(Excerpt) Read more at 5.csudh.edu ...
"Loeb knew nothing of evolution or Nietzsche. It is probable he never heard of either. Leopold did, it is true, and had read Nietzsche. But because Leopold had read Nietzsche, does that prove that this philosophy or education was responsible for the act of two crazy boys?
1919 - George W. Hunter publishes Civic Biology, a textbook designed for high school biology students. The book contains a section on evolution. The book will be adopted by Tennessee and assigned as reading in the classroom of John Scopes.
1922 - William Jennings Bryan, William B. Riley, John R. Straton, T. T. Martin (and other religious leaders) began a campaign for legislation that will ban the teaching of evolution in public schools.
January 21, 1925 - John Washington Butler introduces a bill in the Tennessee House of Representatives to ban the teaching of evolution in the public schools. The bill will later become the Butler Act, and will be the basis for the prosecution of John Scopes.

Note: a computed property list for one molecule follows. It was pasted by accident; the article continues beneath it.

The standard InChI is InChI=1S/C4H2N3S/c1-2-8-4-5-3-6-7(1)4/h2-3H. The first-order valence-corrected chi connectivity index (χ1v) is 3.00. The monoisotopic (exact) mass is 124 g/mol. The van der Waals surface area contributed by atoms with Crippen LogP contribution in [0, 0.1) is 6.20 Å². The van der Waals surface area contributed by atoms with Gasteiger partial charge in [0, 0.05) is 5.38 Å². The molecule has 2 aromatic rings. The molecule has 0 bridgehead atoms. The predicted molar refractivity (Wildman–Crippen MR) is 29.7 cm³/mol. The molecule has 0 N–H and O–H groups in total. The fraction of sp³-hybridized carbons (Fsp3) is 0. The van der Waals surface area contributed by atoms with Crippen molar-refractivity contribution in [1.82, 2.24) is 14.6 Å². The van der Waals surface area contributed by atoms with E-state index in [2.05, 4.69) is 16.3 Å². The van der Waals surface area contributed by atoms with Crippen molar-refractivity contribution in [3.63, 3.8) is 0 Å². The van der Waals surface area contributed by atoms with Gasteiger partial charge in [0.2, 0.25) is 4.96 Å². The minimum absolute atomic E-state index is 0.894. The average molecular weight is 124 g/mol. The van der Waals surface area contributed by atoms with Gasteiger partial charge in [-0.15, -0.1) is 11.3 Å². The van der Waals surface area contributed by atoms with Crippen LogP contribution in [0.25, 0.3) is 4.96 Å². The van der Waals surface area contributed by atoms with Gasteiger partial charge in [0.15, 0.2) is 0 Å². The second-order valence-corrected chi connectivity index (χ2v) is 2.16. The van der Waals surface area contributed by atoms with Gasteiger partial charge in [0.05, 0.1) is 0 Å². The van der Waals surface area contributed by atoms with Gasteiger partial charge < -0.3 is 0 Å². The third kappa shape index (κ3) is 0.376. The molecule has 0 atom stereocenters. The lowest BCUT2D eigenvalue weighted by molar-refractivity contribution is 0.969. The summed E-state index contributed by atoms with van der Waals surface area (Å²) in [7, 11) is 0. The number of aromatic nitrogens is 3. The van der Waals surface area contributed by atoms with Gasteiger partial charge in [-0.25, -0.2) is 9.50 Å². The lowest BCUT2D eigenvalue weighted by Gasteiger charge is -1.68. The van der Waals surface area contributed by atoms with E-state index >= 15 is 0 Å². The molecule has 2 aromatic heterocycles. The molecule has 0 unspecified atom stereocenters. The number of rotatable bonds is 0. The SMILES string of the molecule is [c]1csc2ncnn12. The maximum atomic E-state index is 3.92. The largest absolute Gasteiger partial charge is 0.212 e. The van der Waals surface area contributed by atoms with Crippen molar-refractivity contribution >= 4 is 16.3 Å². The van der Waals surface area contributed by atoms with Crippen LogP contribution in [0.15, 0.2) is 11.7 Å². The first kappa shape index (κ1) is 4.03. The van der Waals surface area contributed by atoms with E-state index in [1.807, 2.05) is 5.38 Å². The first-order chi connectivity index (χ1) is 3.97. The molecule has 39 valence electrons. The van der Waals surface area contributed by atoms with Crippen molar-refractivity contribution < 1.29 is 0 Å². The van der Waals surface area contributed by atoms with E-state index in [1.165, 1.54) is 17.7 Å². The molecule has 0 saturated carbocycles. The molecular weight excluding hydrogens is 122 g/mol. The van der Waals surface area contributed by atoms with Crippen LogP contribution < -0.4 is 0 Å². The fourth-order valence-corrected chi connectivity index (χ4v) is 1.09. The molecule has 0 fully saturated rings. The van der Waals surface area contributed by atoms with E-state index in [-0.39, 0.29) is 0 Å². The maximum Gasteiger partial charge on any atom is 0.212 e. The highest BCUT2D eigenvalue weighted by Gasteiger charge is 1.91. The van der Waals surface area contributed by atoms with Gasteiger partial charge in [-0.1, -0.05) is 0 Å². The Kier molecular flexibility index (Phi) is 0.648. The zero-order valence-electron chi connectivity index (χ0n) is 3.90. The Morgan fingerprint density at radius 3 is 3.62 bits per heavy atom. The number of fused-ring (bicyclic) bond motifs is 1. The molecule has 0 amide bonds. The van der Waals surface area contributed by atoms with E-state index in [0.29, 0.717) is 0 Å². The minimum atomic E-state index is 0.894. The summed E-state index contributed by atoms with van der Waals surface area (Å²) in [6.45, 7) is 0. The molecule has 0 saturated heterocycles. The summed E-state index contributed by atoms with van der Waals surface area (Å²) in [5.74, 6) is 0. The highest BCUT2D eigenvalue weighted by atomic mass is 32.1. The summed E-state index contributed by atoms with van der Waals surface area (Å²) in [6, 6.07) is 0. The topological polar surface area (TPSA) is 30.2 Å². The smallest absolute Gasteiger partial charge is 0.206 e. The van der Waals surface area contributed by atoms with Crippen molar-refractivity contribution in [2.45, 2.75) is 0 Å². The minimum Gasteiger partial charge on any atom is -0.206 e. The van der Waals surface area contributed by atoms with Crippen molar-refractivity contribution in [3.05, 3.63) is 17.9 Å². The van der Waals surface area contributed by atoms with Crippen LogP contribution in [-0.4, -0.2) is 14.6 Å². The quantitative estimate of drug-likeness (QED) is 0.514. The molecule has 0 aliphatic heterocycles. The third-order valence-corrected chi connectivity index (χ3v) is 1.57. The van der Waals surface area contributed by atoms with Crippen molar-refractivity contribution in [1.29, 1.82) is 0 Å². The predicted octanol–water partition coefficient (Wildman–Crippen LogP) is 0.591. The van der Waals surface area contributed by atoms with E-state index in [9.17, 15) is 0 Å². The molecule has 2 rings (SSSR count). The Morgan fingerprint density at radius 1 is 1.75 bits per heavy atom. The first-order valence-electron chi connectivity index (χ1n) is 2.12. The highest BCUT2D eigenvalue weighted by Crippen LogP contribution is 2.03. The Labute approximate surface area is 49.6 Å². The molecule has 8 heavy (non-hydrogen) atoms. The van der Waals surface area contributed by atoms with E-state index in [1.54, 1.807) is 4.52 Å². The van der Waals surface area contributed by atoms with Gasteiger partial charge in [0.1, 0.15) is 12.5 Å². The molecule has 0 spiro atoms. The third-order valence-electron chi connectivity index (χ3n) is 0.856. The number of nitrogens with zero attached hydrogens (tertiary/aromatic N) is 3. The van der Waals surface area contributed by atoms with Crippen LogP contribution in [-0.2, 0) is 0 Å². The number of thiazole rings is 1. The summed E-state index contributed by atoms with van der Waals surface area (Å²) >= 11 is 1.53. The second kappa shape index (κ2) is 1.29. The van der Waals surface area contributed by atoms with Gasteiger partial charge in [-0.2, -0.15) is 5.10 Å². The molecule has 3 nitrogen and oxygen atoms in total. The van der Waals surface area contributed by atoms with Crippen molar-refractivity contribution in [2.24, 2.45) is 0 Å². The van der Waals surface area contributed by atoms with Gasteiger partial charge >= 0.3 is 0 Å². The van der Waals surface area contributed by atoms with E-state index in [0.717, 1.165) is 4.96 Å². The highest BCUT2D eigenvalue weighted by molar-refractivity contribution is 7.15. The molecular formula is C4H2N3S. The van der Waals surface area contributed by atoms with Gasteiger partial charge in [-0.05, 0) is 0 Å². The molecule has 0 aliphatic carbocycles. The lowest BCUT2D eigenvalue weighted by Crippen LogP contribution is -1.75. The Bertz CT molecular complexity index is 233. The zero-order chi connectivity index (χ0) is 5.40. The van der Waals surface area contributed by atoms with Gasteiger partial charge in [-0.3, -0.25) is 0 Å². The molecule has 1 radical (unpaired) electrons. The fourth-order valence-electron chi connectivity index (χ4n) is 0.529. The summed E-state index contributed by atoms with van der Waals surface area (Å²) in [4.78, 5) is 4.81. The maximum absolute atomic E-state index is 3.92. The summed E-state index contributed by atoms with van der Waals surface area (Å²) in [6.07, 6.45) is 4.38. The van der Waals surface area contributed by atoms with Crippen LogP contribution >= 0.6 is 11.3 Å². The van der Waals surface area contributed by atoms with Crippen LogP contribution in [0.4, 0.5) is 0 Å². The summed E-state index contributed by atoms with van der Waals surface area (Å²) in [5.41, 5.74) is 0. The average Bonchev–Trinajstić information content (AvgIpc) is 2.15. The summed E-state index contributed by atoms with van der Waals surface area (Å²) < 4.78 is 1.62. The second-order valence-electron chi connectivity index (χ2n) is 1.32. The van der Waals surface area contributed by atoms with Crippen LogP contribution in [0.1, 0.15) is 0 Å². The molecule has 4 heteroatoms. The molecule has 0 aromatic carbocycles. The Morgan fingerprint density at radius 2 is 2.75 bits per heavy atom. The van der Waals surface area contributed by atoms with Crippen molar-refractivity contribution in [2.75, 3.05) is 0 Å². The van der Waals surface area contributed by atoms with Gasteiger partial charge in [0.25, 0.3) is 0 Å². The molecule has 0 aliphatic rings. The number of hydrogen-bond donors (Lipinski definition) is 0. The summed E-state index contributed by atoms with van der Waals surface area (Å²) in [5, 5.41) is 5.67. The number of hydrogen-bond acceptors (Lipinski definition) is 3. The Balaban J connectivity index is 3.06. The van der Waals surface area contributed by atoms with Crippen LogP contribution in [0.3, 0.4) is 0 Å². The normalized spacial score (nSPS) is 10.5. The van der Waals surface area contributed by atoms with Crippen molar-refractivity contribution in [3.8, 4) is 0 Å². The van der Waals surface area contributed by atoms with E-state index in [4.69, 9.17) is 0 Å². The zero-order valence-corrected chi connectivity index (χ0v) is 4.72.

April 21, 1925 - Scopes discusses with his biology students the section on evolution in Hunter's Civic Biology, according to the later testimony of Superintendent Walter White. (A student, in his testimony, puts the date as "about the middle of April." The original indictment identifies the date of his teaching evolution as "the 24th day of April.")
May 3, 1925 - The ACLU discusses the Tennessee anti-evolution act at a board meeting in New York. The board decides to issue a press announcement that it stood willing to support any teacher that challenged the law's constitutionality.